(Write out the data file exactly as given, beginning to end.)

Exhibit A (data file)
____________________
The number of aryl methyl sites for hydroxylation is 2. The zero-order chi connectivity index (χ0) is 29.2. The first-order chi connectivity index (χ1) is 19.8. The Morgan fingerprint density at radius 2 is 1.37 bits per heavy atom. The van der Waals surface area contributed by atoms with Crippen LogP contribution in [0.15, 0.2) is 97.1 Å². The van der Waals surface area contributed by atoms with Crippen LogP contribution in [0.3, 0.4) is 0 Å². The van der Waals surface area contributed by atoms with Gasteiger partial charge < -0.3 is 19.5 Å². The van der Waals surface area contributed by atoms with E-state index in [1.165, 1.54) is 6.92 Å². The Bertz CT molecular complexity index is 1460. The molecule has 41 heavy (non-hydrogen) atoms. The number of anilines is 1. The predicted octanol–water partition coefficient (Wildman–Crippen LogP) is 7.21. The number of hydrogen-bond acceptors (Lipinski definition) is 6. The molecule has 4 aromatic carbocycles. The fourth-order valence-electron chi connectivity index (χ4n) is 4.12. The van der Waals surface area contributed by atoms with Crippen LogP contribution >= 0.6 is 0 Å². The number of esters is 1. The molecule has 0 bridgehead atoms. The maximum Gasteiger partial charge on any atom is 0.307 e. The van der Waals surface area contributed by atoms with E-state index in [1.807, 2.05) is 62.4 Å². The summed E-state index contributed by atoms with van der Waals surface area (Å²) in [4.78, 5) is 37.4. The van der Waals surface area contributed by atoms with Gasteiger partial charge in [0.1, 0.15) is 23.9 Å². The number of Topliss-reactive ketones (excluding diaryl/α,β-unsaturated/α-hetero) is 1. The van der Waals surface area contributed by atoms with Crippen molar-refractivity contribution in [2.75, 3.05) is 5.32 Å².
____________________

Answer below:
The number of aryl methyl sites for hydroxylation is 2. The zero-order chi connectivity index (χ0) is 29.2. The first-order chi connectivity index (χ1) is 19.8. The Morgan fingerprint density at radius 2 is 1.37 bits per heavy atom. The van der Waals surface area contributed by atoms with Crippen LogP contribution in [0.15, 0.2) is 97.1 Å². The van der Waals surface area contributed by atoms with Crippen LogP contribution in [0.3, 0.4) is 0 Å². The van der Waals surface area contributed by atoms with Gasteiger partial charge < -0.3 is 19.5 Å². The van der Waals surface area contributed by atoms with E-state index in [1.165, 1.54) is 6.92 Å². The Bertz CT molecular complexity index is 1460. The molecule has 41 heavy (non-hydrogen) atoms. The number of anilines is 1. The predicted octanol–water partition coefficient (Wildman–Crippen LogP) is 7.21. The number of hydrogen-bond acceptors (Lipinski definition) is 6. The molecule has 4 aromatic carbocycles. The fourth-order valence-electron chi connectivity index (χ4n) is 4.12. The van der Waals surface area contributed by atoms with Crippen LogP contribution >= 0.6 is 0 Å². The number of esters is 1. The molecule has 0 bridgehead atoms. The maximum Gasteiger partial charge on any atom is 0.307 e. The van der Waals surface area contributed by atoms with E-state index in [1.807, 2.05) is 62.4 Å². The summed E-state index contributed by atoms with van der Waals surface area (Å²) in [4.78, 5) is 37.4. The van der Waals surface area contributed by atoms with Gasteiger partial charge in [0.1, 0.15) is 23.9 Å². The number of Topliss-reactive ketones (excluding diaryl/α,β-unsaturated/α-hetero) is 1. The van der Waals surface area contributed by atoms with Crippen molar-refractivity contribution in [2.75, 3.05) is 5.32 Å².